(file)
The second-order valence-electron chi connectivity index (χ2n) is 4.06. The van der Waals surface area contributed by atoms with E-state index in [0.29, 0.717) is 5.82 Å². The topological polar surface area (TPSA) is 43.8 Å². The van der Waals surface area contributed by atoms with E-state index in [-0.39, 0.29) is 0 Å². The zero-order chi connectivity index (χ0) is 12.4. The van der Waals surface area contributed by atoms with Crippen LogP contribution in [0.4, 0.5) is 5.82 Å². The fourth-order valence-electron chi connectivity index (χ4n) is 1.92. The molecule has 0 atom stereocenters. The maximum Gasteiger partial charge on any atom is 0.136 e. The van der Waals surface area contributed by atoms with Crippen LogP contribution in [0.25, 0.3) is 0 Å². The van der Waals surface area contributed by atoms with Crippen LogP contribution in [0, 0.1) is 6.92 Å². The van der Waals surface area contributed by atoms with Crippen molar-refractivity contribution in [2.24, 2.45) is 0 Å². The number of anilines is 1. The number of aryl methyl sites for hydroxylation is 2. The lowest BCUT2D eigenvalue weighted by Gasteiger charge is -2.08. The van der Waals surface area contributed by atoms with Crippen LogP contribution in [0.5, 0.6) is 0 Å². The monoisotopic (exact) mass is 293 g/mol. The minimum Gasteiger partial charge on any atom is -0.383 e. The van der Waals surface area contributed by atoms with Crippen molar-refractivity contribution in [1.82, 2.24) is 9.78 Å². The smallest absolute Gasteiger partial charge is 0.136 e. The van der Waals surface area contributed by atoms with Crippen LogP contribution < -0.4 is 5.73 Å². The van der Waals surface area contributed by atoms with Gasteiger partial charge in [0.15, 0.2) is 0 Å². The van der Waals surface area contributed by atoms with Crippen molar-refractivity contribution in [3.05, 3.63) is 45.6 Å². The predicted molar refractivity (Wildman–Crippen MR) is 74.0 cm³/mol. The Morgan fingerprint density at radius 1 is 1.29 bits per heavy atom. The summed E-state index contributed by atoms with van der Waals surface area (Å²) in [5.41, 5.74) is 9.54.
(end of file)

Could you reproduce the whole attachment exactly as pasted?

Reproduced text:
The second-order valence-electron chi connectivity index (χ2n) is 4.06. The van der Waals surface area contributed by atoms with E-state index in [0.29, 0.717) is 5.82 Å². The topological polar surface area (TPSA) is 43.8 Å². The van der Waals surface area contributed by atoms with E-state index in [-0.39, 0.29) is 0 Å². The zero-order chi connectivity index (χ0) is 12.4. The van der Waals surface area contributed by atoms with Crippen LogP contribution in [0.4, 0.5) is 5.82 Å². The fourth-order valence-electron chi connectivity index (χ4n) is 1.92. The molecule has 0 atom stereocenters. The maximum Gasteiger partial charge on any atom is 0.136 e. The van der Waals surface area contributed by atoms with Crippen LogP contribution in [0.25, 0.3) is 0 Å². The van der Waals surface area contributed by atoms with Crippen LogP contribution in [0, 0.1) is 6.92 Å². The van der Waals surface area contributed by atoms with Crippen molar-refractivity contribution in [2.24, 2.45) is 0 Å². The number of anilines is 1. The number of aryl methyl sites for hydroxylation is 2. The lowest BCUT2D eigenvalue weighted by Gasteiger charge is -2.08. The van der Waals surface area contributed by atoms with Crippen LogP contribution in [0.5, 0.6) is 0 Å². The monoisotopic (exact) mass is 293 g/mol. The minimum Gasteiger partial charge on any atom is -0.383 e. The van der Waals surface area contributed by atoms with Crippen molar-refractivity contribution in [1.82, 2.24) is 9.78 Å². The smallest absolute Gasteiger partial charge is 0.136 e. The van der Waals surface area contributed by atoms with Crippen LogP contribution < -0.4 is 5.73 Å². The van der Waals surface area contributed by atoms with Gasteiger partial charge in [0.15, 0.2) is 0 Å². The van der Waals surface area contributed by atoms with Crippen molar-refractivity contribution in [3.05, 3.63) is 45.6 Å². The predicted molar refractivity (Wildman–Crippen MR) is 74.0 cm³/mol. The Morgan fingerprint density at radius 1 is 1.29 bits per heavy atom. The summed E-state index contributed by atoms with van der Waals surface area (Å²) in [5.41, 5.74) is 9.54.